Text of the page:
Marking the latest push to address a shortage of available workers in Eastern Iowa, Cedar Rapids officials are preparing to unveil a new workforce recruitment initiative in the coming weeks. In an interview with the CBJ following a developer and contractor luncheon hosted by the Cedar Rapids Metro Economic Alliance Tuesday at the DoubleTree convention […]
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Marking the latest push to address a shortage of available workers in Eastern Iowa, Cedar Rapids officials are preparing to unveil a new workforce recruitment initiative in the coming weeks.
In an interview with the CBJ following a developer and contractor luncheon hosted by the Cedar Rapids Metro Economic Alliance Tuesday at the DoubleTree convention complex, Cedar Rapids Mayor Tiffany O’Donnell said the new program, which she termed a “growth initiative,” will be launched by the end of June.
The workforce recruitment program will involve collaboration with several area mayors, Ms. O’Donnell said, and will comprise a new campaign designed to bring new workers to the Cedar Rapids area.
While declining to provide additional details, Ms. O’Donnell said the new initiative would involve expanding on “some of the work that the state is already doing around workforce development, but drilling it down to our metro area.”
In remarks to the group of about 240 attendees, Ms. O’Donnell highlighted a number of development initiatives in the Cedar Rapids area, both from existing companies and newcomers, including $100 million-plus projects for BAE Systems, Sub-Zero and FedEx, which have brought hundreds of jobs to the community.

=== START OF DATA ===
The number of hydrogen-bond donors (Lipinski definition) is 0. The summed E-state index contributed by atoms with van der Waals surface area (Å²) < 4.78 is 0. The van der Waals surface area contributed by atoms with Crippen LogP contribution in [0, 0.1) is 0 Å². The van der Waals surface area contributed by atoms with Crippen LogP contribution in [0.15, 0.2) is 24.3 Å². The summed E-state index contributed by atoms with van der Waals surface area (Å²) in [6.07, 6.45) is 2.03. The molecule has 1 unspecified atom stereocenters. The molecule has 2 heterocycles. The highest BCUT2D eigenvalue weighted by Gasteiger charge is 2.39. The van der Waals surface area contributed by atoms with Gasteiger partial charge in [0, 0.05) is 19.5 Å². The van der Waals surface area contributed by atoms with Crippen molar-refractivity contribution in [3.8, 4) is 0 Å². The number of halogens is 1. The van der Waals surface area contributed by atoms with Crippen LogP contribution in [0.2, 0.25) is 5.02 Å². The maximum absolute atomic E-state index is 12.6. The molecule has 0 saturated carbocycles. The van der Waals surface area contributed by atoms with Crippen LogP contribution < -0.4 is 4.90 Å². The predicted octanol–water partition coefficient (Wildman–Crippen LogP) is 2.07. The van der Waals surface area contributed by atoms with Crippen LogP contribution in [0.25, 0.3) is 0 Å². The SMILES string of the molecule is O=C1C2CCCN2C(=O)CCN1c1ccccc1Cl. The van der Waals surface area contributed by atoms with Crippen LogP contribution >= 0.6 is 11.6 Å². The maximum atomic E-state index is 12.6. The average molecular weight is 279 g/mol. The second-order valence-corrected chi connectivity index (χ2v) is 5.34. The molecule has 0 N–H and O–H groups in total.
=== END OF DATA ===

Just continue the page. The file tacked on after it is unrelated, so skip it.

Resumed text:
“As you know, Cedar Rapids is the driver of this regional economy,” Ms. O’Donnell said. “We take that role very seriously and are committed to living up to that expectation by putting more talent and resources on the plate.”
She also highlighted one of the challenges such growth brings – the need for more workers.
“We cannot talk about our business development growth without talking about the people that we need for all those jobs,” she said. “So while we attract employers, we must simultaneously talk about attracting and retaining employees as well, as Cedar Rapids becomes an increasingly desirable place for businesses to locate, our constrained labor market can be a limiting factor, and we are acutely aware of that.”
Other significant development projects under way, including the Greenway project, the Lightline project, and multi-use developments such as Loftus Lumber, First and First West and the Parkway West housing development at Westdale Town Center, will improve the city’s quality of life as well as helping to meet the city’s ever-growing housing demand, Ms. O’Donnell said.
After the meeting, Ms. O’Donnell said she believes the city’s recent growth can be sustained with continued cooperative efforts between the public and private sectors.
“I keep thinking that eventually it will slow down,” she said. “We've not seen it yet. And I think that's a real credit to the city in terms of our financial health. I'm extremely optimistic because we have such a great story to tell. And at the end of the day, affordability is everything. I hope we can continue to tell that story about being affordable, that not only can you make a living wage here, but we're also going to give you a quality of life, and you're going to be able to have an affordable house.”